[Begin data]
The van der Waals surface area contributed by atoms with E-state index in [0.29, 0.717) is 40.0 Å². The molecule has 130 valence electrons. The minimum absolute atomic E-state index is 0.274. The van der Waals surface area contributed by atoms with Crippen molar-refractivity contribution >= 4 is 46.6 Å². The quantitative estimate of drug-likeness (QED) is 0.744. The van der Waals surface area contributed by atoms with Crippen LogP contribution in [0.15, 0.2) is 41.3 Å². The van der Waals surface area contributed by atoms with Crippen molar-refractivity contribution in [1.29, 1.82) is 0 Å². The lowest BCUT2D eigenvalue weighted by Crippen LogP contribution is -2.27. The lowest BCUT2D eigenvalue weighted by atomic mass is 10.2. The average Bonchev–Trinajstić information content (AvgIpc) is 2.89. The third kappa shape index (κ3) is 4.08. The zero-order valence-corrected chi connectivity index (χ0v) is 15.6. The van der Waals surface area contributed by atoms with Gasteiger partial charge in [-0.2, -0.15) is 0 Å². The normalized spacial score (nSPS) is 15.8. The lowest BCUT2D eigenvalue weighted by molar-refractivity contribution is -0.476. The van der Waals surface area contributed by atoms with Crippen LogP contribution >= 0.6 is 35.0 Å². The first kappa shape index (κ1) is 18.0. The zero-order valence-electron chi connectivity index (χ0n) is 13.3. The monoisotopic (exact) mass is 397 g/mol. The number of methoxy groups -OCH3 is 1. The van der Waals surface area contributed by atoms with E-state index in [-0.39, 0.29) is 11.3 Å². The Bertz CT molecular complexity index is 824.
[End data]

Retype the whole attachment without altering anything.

The van der Waals surface area contributed by atoms with E-state index in [0.29, 0.717) is 40.0 Å². The molecule has 130 valence electrons. The minimum absolute atomic E-state index is 0.274. The van der Waals surface area contributed by atoms with Crippen molar-refractivity contribution >= 4 is 46.6 Å². The quantitative estimate of drug-likeness (QED) is 0.744. The van der Waals surface area contributed by atoms with Crippen LogP contribution in [0.15, 0.2) is 41.3 Å². The van der Waals surface area contributed by atoms with Crippen molar-refractivity contribution in [1.29, 1.82) is 0 Å². The lowest BCUT2D eigenvalue weighted by Crippen LogP contribution is -2.27. The lowest BCUT2D eigenvalue weighted by atomic mass is 10.2. The average Bonchev–Trinajstić information content (AvgIpc) is 2.89. The third kappa shape index (κ3) is 4.08. The zero-order valence-corrected chi connectivity index (χ0v) is 15.6. The van der Waals surface area contributed by atoms with Gasteiger partial charge in [-0.2, -0.15) is 0 Å². The normalized spacial score (nSPS) is 15.8. The lowest BCUT2D eigenvalue weighted by molar-refractivity contribution is -0.476. The van der Waals surface area contributed by atoms with Crippen LogP contribution >= 0.6 is 35.0 Å². The first kappa shape index (κ1) is 18.0. The zero-order valence-electron chi connectivity index (χ0n) is 13.3. The monoisotopic (exact) mass is 397 g/mol. The number of methoxy groups -OCH3 is 1. The van der Waals surface area contributed by atoms with E-state index in [-0.39, 0.29) is 11.3 Å². The Bertz CT molecular complexity index is 824.